Brian Berry explores how a different kind of diversity – housing diversification – is vital to meeting housing targets, and why the FMB has co-founded a new action group.
The Government cannot meet its ambition of building 300,000 new homes a year without reversing the decline in small to
medium-sized (SME) housebuilders.
In the 1980s, SMEs built 40 per cent of new homes, but now that figure sits at around 12 per cent. Supporting SMEs has never been more important, as we know that local builders employ and train local people and contribute to economic growth in every community. Indeed, the coronavirus has shone a light on this country’s need for more spacious, good quality and affordable homes.
SME housebuilders create jobs, typically build higher quality homes, and to high standards of design, beauty, and sustainability. Research from the Federation of Master Builders (FMB) shows that consumers are twice as likely to be ‘very satisfied’ with the quality of their new build home if it was built by an SME compared to a PLC developer. Now is the time to support the rise of the SME housebuilder.
To this end, I am pleased that the FMB has joined forces with the UK Cohousing Network, National Community Land Trust (CLT)
Network, and National Custom and Self-Build Association (NaCSBA) to establish the Housing Diversification action group.
We are calling on the Housing Secretary to support the growth of alternative methods of delivering houses, and to do more to reverse the decline in SMEs. By facilitating the delivery of a much wider range of routes to housing development, we can unlock many more homes that our communities desperately need.
Housing Diversification is calling on the Housing Secretary to take the first step and establish a high-level Housing Diversification Task Force which will consider policies in support of SMEs, and community and custom building. We come armed with plenty of ideas in this space, one of the important ones being for the Government to commit to a five-year renewal of the Community Housing Fund as part of the next Spending Review. To measure our progress, we also need a robust and statutory system of reporting on diversification as part of government housing statistics. Without publicly available data on, for example, the number of homes built on small sites, we cannot understand the success of government policy to support SMEs.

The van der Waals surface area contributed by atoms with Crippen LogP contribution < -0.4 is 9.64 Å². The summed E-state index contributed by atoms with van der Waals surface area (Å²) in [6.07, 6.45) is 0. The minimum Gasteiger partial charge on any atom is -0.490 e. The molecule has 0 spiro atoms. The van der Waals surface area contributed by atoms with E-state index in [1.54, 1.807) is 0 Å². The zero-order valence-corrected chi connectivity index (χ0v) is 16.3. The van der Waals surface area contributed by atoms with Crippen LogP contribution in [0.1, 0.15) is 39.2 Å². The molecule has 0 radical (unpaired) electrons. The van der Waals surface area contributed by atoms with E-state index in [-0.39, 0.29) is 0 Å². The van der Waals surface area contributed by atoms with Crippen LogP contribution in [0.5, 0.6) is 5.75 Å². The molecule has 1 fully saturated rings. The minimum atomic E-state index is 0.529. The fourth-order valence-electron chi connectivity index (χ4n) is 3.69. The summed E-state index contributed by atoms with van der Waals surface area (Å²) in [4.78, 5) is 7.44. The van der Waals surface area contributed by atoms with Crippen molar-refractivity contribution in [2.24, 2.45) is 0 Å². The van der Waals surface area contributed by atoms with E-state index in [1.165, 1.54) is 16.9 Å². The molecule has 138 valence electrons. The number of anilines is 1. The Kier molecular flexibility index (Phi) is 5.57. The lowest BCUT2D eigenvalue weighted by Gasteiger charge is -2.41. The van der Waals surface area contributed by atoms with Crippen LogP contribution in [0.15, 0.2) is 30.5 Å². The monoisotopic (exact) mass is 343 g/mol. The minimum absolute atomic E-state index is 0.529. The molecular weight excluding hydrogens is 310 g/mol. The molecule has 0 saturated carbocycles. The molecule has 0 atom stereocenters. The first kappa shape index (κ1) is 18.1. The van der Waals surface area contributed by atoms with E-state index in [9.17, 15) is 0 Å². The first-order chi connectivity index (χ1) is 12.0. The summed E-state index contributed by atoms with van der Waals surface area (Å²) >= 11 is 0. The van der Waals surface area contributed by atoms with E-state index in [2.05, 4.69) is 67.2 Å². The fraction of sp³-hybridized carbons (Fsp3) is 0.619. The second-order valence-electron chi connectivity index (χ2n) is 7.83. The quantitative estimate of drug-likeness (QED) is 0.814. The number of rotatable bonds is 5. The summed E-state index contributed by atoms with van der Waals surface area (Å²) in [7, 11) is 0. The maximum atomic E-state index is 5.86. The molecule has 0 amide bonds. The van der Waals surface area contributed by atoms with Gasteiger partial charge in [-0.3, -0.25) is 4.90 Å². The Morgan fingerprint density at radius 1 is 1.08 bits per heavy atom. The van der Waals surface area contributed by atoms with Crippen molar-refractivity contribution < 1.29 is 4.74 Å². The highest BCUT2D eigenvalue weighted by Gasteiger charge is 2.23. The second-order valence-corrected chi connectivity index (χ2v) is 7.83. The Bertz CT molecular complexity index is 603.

Planning for the Future
This campaign comes at an important moment of debate with regards to the future of our planning system. The Government is planning radical reforms to the system, but these have received mixed reviews.
I personally believe that the premise of the reforms, which aim to bring greater certainty for small housebuilders navigating the planning system, are positive. This is because the FMB’s annual House Builders’ Survey found that ‘the planning system’ was the biggest constraint on SMEs’ output in 2020, with 48 per cent of small builders saying so. Efforts to simplify and streamline the process are therefore welcome.
However, in efforts to speed up housebuilding, I caution the Government against facilitating the creation of ‘identikit’ homes. It
is important that SMEs can continue to build the homes that communities want and need. That means maintaining a certain degree of freedom in the design and style of home that builders can bring forward. Beauty is subjective and design codes should not be too prescriptive nor prohibitive.
Any reform to the planning system should ensure that SMEs are supported to thrive, and that we unlock new homes in each community across the country. Without focusing on this outcome, we cannot meet the Government’s target of building 300,000 new homes a year.